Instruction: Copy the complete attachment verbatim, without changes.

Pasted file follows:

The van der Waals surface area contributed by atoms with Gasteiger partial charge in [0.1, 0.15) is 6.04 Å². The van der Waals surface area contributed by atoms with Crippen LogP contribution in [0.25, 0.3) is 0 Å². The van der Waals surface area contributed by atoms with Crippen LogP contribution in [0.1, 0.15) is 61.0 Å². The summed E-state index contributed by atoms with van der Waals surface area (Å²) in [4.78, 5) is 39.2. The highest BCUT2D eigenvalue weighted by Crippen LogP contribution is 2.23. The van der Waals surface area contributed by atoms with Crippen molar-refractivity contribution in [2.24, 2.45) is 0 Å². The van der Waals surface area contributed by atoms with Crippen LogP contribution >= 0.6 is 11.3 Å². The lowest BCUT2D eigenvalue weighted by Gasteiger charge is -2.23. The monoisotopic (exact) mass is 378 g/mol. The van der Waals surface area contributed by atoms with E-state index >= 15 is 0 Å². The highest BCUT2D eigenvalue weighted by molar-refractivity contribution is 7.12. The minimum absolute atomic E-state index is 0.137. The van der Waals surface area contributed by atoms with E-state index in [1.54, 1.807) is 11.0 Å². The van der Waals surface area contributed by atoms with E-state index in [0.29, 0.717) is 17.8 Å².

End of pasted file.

The van der Waals surface area contributed by atoms with Gasteiger partial charge in [0.1, 0.15) is 6.04 Å². The van der Waals surface area contributed by atoms with Crippen LogP contribution in [0.25, 0.3) is 0 Å². The van der Waals surface area contributed by atoms with Crippen LogP contribution in [0.1, 0.15) is 61.0 Å². The summed E-state index contributed by atoms with van der Waals surface area (Å²) in [4.78, 5) is 39.2. The highest BCUT2D eigenvalue weighted by Crippen LogP contribution is 2.23. The van der Waals surface area contributed by atoms with Crippen molar-refractivity contribution in [2.24, 2.45) is 0 Å². The van der Waals surface area contributed by atoms with Crippen LogP contribution >= 0.6 is 11.3 Å². The lowest BCUT2D eigenvalue weighted by Gasteiger charge is -2.23. The monoisotopic (exact) mass is 378 g/mol. The van der Waals surface area contributed by atoms with E-state index >= 15 is 0 Å². The highest BCUT2D eigenvalue weighted by molar-refractivity contribution is 7.12. The minimum absolute atomic E-state index is 0.137. The van der Waals surface area contributed by atoms with E-state index in [1.54, 1.807) is 11.0 Å². The van der Waals surface area contributed by atoms with E-state index in [0.29, 0.717) is 17.8 Å².